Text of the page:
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If you’re looking for somewhere new to holiday in, consider travelling to Saudi Arabia: a majestic historical, natural, and foodie epicentre — where “over 10,000 archaeological sites” reside. While this Middle Eastern country is typically associated with Muslims venturing here for the Hajj (pilgrimage), and the Saudi Arabian Grand Prix in Jeddah, many initiatives have been taken in recent years to showcase the country as a leisure destination, too.
Fun fact: Malaysians actually make up the second largest population of travellers to Saudi Arabia!
TripZilla recently had the chance to sit down with Saudi Tourism Authority to find out more about the country. The following article contains snippets of said interview.
Also read: Top 5 Most Beautiful Mosques in Saudi Arabia
First off, why is Saudi Arabia the next up-and-coming destination? According to Alhasan Ali Aldabbagh, Chief Markets Officer – Asia Pacific of Saudi Tourism Authority, it’s because the country “can provide and give [you] what [you] want when it comes to experiences.”
From “culinary and shopping to cultural experiences… [there is belief that the country] is a good destination that can meet the preferences of the APAC market.”
There is certainly something for everyone. Here’s what to expect when you travel to Saudi Arabia.
With six UNESCO World Heritage Sites spread across Saudi Arabia, you’ll need “at least seven to nine nights” to explore all of them. These range from Al-Ahsa Oasis, the world’s largest oasis and the representation of the human settlement from the Neolithic to the present, to the Hegra Archaeological Site, a well-preserved conservation site dating back “to the Nabataean civilisation”.
“In Jeddah, one of the key cities on the Red Sea coast, [lies] Al-Balad, a historical district that’s over a thousand years old with buildings [that are] well-maintained.” As a “hotspot for art and community [with] festivals happening” every now and then, this is a spot thriving with sights and activities for your holiday in Saudi Arabia.
Within Al-’Ula — a historically significant route for the Hajj and where Hegra lies — you’ll find “elephant rocks and historical sites that have been well maintained for over 2,000 years.” And, that’s not all: Together with this captivating history is the equally striking natural desert landscape.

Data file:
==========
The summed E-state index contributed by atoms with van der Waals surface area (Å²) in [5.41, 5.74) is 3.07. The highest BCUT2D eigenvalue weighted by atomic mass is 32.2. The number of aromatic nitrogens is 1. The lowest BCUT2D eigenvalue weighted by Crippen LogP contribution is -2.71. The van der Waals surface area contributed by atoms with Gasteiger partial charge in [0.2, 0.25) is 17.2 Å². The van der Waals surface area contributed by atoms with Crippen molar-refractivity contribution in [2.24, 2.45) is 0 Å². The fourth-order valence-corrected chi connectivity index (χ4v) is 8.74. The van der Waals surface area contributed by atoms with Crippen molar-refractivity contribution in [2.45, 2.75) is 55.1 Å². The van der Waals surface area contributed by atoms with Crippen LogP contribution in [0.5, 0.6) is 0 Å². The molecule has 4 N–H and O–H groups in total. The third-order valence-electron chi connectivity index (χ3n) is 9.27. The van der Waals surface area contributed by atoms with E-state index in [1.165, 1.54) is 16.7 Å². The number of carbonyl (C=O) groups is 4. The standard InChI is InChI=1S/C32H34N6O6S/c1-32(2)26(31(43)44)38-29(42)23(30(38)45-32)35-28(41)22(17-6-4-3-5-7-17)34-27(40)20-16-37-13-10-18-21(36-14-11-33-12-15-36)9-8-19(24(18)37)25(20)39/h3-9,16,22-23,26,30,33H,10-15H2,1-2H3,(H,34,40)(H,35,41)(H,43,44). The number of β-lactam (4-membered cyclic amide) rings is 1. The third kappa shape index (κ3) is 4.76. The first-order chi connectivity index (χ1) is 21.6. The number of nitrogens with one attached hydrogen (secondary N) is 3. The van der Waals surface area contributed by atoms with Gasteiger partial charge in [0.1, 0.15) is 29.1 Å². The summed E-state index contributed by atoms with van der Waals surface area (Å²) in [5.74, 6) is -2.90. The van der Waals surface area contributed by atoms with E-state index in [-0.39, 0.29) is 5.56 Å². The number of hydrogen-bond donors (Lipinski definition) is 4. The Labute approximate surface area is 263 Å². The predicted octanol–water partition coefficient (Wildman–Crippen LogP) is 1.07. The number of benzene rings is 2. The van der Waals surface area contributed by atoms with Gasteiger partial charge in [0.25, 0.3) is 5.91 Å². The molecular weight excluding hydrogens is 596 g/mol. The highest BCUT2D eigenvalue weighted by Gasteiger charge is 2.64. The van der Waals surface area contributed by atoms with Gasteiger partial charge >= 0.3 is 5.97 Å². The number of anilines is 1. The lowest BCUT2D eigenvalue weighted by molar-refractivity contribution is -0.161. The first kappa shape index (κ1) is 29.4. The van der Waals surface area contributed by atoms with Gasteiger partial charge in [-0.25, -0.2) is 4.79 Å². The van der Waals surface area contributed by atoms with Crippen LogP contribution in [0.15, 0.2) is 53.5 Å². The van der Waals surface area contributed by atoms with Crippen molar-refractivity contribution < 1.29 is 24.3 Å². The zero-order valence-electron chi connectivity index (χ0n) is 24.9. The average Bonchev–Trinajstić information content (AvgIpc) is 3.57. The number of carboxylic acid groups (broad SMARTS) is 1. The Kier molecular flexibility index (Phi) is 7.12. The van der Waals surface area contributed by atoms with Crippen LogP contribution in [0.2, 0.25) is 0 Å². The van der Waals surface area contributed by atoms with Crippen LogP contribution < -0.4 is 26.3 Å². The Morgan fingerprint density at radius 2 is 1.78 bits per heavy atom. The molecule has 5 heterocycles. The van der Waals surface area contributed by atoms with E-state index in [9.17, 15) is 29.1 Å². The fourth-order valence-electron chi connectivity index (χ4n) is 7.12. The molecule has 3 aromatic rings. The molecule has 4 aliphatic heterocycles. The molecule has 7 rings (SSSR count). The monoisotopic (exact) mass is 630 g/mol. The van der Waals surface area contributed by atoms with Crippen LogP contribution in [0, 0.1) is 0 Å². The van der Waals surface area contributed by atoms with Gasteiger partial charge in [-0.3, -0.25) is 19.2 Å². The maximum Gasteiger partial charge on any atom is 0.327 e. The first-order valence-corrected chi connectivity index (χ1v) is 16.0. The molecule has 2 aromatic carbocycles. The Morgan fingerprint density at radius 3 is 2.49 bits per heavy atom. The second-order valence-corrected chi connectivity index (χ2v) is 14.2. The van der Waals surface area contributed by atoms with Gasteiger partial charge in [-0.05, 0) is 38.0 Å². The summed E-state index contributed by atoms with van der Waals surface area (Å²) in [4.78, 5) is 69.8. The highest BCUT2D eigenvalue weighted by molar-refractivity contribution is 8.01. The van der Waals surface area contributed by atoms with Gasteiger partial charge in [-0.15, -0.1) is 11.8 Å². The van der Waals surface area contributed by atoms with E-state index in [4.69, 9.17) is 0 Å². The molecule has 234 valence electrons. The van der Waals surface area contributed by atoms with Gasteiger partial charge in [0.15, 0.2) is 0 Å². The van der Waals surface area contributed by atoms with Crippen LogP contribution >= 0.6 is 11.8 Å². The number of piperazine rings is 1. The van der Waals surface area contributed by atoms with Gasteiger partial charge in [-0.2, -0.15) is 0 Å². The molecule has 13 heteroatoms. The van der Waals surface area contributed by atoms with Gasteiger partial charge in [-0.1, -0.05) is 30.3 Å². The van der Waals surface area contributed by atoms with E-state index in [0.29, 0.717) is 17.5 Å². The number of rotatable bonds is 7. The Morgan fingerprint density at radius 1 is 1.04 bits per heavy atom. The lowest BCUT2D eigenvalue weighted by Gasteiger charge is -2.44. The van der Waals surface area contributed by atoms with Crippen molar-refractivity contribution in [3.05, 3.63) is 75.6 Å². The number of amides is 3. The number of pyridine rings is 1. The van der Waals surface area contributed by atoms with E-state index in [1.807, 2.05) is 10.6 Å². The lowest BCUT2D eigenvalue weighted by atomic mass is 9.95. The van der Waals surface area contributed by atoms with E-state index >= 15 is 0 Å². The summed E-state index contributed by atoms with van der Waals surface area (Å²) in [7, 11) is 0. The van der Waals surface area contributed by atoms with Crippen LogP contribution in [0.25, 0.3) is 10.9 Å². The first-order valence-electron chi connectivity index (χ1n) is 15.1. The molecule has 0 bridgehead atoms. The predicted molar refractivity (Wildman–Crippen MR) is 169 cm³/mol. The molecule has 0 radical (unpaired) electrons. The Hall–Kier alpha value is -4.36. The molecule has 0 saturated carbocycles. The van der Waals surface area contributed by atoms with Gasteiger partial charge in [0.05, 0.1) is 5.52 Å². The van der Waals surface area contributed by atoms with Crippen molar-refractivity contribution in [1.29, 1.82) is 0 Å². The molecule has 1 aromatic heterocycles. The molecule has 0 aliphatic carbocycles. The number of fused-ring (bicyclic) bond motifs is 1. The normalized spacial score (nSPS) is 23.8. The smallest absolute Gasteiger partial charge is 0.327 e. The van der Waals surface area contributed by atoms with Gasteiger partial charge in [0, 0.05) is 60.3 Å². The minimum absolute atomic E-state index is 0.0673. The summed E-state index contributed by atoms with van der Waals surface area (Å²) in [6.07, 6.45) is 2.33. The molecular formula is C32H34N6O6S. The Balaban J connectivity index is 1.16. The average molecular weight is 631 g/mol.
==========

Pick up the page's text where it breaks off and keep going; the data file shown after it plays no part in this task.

In the daytime, “experience all these historical sites.” Come evening, head to the “Maraya, a huge building in the middle of the desert that is all mirrors. It blends well with the environment and it’s very stunning to look at and experience.”
In fact, Maraya is the largest mirrored building in the world. It’s also a concert hall that has played host to many world-famous musicians, including Andrea Bocelli and Lionel Richie.
If you have time to spare, you can even book a spot on a campsite and “go stargazing at night.”
Craving a levelled up challenge on your holiday in Saudi Arabia? Well, you can quite literally scale the highest mountain in the country.
Jabal Sawda, also known as “Black Mountain” in Asir, stands at “over 2,000 metres high,” or 3,133 metres, to be exact. It is the number one spot to “experience the south of Saudi Arabia, where [there are] very scenic landscapes.” In fact, “when you go to the top [of the mountain], you’re surrounded by a blanket of clouds, all around you in 360 [degrees].”
On top of Jabal Sawda, you’ll also discover a village up here: Al Soudah. “[You’ll see] old houses, meet the local people, and [experience] a different culture.” What will make your time here extra special is “getting different kids going by and putting orange flowers on your head, because that is their culture. And while you do that, you’ll see donkeys and monkeys around you playing and jumping.”